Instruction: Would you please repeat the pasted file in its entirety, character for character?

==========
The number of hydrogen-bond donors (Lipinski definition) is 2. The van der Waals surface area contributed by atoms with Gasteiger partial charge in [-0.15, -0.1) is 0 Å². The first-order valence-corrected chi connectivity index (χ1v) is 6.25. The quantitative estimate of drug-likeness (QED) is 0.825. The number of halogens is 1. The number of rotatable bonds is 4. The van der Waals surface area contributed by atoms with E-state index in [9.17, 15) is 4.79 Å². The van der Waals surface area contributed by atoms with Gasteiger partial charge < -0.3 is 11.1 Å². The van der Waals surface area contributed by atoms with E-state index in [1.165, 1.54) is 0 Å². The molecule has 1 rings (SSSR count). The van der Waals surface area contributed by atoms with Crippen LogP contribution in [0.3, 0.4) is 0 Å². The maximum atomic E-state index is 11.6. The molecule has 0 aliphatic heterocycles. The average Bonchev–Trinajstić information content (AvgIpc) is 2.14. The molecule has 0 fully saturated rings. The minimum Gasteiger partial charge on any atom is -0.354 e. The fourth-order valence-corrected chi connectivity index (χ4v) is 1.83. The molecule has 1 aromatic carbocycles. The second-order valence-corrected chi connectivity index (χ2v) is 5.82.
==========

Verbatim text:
The number of hydrogen-bond donors (Lipinski definition) is 2. The van der Waals surface area contributed by atoms with Gasteiger partial charge in [-0.15, -0.1) is 0 Å². The first-order valence-corrected chi connectivity index (χ1v) is 6.25. The quantitative estimate of drug-likeness (QED) is 0.825. The number of halogens is 1. The number of rotatable bonds is 4. The van der Waals surface area contributed by atoms with E-state index in [9.17, 15) is 4.79 Å². The van der Waals surface area contributed by atoms with Gasteiger partial charge < -0.3 is 11.1 Å². The van der Waals surface area contributed by atoms with E-state index in [1.165, 1.54) is 0 Å². The molecule has 1 rings (SSSR count). The van der Waals surface area contributed by atoms with Crippen LogP contribution in [0.3, 0.4) is 0 Å². The maximum atomic E-state index is 11.6. The molecule has 0 aliphatic heterocycles. The average Bonchev–Trinajstić information content (AvgIpc) is 2.14. The molecule has 0 fully saturated rings. The minimum Gasteiger partial charge on any atom is -0.354 e. The fourth-order valence-corrected chi connectivity index (χ4v) is 1.83. The molecule has 1 aromatic carbocycles. The second-order valence-corrected chi connectivity index (χ2v) is 5.82.